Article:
European benchmarks swung back into the black Monday afternoon after banks and miners recovered from Friday's weakness and markets received a boost in the afternoon as details of Trump's inaugural budget emerged.

Banks and miners were pushed higher as political concerns eased. Rival candidates to France's Marine Le Pen gained in the presidential polls, as aerospace and defense stocks saw a boost at the back end of the day when President Trump announced that the 2017 budget would contain a 9% increase in defense spending.

The FTSE 100 closed 0.10% higher, at 7,253, after a weak start, and the DAX rose by 0.16% in Frankfurt, to settle at 11,822.

The CAC 40 was up 0.01% in Paris to close at 4,845. Both the IBEX in Madrid and the FTSE MIB in Italy also rose for the session, adding 0.1% and 1.7%, respectively.

In individual stocks, provider of outsourced distribution services Bunzl (BZLFY) was among the top risers in London after it announced a minor beat to forecasts for full-year Ebitda and earnings per shares and delivered positive guidance for organic growth in the year ahead. The shares gained more than 3%.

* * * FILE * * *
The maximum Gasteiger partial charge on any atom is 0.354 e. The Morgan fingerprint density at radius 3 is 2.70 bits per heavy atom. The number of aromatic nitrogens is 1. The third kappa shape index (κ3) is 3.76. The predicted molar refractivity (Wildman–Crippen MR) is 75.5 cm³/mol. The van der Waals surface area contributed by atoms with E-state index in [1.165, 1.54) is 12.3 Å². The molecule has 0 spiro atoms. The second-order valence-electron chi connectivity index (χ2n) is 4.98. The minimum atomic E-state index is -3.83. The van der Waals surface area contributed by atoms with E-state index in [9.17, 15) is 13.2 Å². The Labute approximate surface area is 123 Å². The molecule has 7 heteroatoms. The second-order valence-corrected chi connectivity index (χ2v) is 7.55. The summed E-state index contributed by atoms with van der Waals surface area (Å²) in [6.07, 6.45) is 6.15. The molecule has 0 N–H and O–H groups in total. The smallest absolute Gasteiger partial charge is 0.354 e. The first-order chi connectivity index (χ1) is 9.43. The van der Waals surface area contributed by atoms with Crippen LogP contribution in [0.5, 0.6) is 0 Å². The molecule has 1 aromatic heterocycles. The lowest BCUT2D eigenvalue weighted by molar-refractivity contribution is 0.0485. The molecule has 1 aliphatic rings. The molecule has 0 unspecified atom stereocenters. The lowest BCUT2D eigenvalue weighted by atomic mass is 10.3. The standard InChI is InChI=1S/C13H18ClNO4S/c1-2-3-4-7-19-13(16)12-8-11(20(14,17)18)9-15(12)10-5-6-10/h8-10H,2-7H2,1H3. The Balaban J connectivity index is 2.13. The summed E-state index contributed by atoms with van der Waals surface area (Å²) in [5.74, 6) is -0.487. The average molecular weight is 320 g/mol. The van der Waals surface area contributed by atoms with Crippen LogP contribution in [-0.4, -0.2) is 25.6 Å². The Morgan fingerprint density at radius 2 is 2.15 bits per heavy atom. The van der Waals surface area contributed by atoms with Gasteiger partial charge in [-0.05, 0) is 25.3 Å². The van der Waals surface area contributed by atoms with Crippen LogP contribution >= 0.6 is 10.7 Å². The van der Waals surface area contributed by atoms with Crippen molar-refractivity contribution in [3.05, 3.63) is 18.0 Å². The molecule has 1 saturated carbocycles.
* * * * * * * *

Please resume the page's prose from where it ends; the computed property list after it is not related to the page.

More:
BHP Billiton (BHP) and Rio Tinto (RIO) were also among the top 10 risers, leveraging the stabilization of underlying commodity prices, to add just more than 1% each. Weapons manufacturers BAE Systems (BAESY)  and Meggit (MEGGF) added 0.2% and 1.1%, respectively, over the course of the afternoon. 

In Paris, Engie (ENGIY) was lifted by oil price gains, with the shares up nearly 2% shortly ahead of the market close, while waste management firm Veolia (VEOEY) pared last week's losses, brought about by disappointing 2017 guidance, when the shares added more than 2%.

In Milan, the top gainer was Italy's second-largest lender, Intesa Sanpaolo (ISNPY) , whose shares jumped more than 5% after it abandoned the takeover of Assicurazioni Generali (ARZGY) . Generali was, accordingly, the biggest faller for the session -- down nearly 5%.

In Frankfurt, utility RWE (RWEOY) pared losses wrought on it last week when the firm cancelled its dividend in order to cover the cost of a settlement with the German government over the decommissioning of its nuclear plants. The shares were up just more than 1%. Deutsche Bank (DB - Get Report) also featued close to the top of the DAX, with a 1.3% gain.